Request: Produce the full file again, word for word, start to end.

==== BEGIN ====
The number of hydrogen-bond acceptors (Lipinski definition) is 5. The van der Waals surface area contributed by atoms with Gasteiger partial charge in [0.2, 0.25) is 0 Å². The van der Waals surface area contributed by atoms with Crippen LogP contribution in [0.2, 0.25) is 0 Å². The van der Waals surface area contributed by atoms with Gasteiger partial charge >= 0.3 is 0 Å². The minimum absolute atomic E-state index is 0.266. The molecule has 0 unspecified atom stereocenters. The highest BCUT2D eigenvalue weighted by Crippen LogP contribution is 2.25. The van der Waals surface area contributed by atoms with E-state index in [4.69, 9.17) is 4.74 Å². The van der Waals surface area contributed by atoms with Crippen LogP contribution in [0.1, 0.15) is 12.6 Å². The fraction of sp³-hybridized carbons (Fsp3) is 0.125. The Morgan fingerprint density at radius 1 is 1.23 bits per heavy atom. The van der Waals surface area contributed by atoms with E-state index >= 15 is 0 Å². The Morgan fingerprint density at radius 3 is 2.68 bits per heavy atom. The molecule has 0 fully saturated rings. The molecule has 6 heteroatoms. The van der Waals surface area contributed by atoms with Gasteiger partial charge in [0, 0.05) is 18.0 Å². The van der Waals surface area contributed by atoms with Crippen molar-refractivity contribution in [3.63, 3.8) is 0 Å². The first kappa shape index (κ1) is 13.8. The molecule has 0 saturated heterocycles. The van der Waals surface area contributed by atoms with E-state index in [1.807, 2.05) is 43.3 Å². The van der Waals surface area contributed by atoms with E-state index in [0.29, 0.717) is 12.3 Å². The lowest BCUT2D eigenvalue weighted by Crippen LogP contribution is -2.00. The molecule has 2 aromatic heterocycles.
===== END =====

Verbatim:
The number of hydrogen-bond acceptors (Lipinski definition) is 5. The van der Waals surface area contributed by atoms with Gasteiger partial charge in [0.2, 0.25) is 0 Å². The van der Waals surface area contributed by atoms with Crippen LogP contribution in [0.2, 0.25) is 0 Å². The van der Waals surface area contributed by atoms with Gasteiger partial charge >= 0.3 is 0 Å². The minimum absolute atomic E-state index is 0.266. The molecule has 0 unspecified atom stereocenters. The highest BCUT2D eigenvalue weighted by Crippen LogP contribution is 2.25. The van der Waals surface area contributed by atoms with E-state index in [4.69, 9.17) is 4.74 Å². The van der Waals surface area contributed by atoms with Crippen LogP contribution in [0.1, 0.15) is 12.6 Å². The fraction of sp³-hybridized carbons (Fsp3) is 0.125. The Morgan fingerprint density at radius 1 is 1.23 bits per heavy atom. The van der Waals surface area contributed by atoms with E-state index >= 15 is 0 Å². The Morgan fingerprint density at radius 3 is 2.68 bits per heavy atom. The molecule has 0 fully saturated rings. The molecule has 6 heteroatoms. The van der Waals surface area contributed by atoms with Gasteiger partial charge in [0, 0.05) is 18.0 Å². The van der Waals surface area contributed by atoms with Crippen molar-refractivity contribution in [3.63, 3.8) is 0 Å². The first kappa shape index (κ1) is 13.8. The molecule has 0 saturated heterocycles. The van der Waals surface area contributed by atoms with E-state index in [1.807, 2.05) is 43.3 Å². The van der Waals surface area contributed by atoms with E-state index in [0.29, 0.717) is 12.3 Å². The lowest BCUT2D eigenvalue weighted by Crippen LogP contribution is -2.00. The molecule has 2 aromatic heterocycles.